You see, all five examples are really dodgy. Where's the reflection or even explanation of the key ideas? Is "sexual selection" something you can take just like that? What about the efficacy of attacking civilians in wars? Is that the only concern that exists? What does efficacy mean anyway? I've made some pretty big presumptions in all of these hypothetical arguments (none of which are completely unreasonable, I don't think, and generally only incidentally resemble my own beliefs1) but you're probably only going to notice them if you happen to disagree with what I'm presuming. The point is that there are all sorts of necessary attendant issues which I need to talk about, but I'm not.

Frankly, it's a bit like reporting on a survey without quoting standard errors or even response rates. Uncertainty exists in claims and the reason why statisticians try to quantify/assess uncertainty is the same reason why we hold that everyone should hold that ambition. Statisticians are lucky because usually they can just use a number or so, essayists tend not to have such a succinct statement to make but they've got to do it all the same...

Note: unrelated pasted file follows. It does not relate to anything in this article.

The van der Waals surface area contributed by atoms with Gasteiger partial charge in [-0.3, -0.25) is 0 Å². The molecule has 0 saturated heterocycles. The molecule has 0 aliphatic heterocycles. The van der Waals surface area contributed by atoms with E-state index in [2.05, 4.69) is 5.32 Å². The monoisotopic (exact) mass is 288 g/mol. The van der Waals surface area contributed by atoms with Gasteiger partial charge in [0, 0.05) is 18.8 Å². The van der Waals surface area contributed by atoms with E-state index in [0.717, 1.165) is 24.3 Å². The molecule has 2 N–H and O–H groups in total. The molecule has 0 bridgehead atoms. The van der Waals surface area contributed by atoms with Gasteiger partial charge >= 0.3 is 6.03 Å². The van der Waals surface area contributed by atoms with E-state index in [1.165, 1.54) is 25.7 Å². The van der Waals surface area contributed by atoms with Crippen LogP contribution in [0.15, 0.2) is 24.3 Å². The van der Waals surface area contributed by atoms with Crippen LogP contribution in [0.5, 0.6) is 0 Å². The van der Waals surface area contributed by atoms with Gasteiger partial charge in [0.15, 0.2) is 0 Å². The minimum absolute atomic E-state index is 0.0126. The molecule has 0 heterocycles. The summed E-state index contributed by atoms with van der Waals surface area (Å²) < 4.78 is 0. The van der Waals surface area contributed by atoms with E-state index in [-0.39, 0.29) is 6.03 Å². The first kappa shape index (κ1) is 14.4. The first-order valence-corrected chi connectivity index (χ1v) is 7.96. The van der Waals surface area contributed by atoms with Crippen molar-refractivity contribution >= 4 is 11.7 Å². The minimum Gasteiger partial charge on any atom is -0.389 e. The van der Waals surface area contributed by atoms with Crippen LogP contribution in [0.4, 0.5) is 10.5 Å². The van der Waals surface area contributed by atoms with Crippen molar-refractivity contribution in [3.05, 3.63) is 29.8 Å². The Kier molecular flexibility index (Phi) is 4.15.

Which is what brings me to this month's old Spinoff article I'm resurrecting for kicks (I wrote this in August... shh, don't tell):
A friendly reminder that reverse racism is still not a real thing
You're probably already rolling your eyes (because you just know they're not going to be pointing out how reverse racism is just ordinary, conventional racism).

Except, wait. Don't.

Instead laugh outrageously. Or cry unashamedly. I'm not sure which is the appropriate response.

You see, the examples that Chapman has turned to don't actually mention reverse racism. As far as her authors are concerned, they are talking about everyday, normal racism. They don't make it into another category that doesn't exist. They're just talking about something they see as being racist (which Chapman does not).

So, that's really dumb. And Chapman has to be dumb for writing it.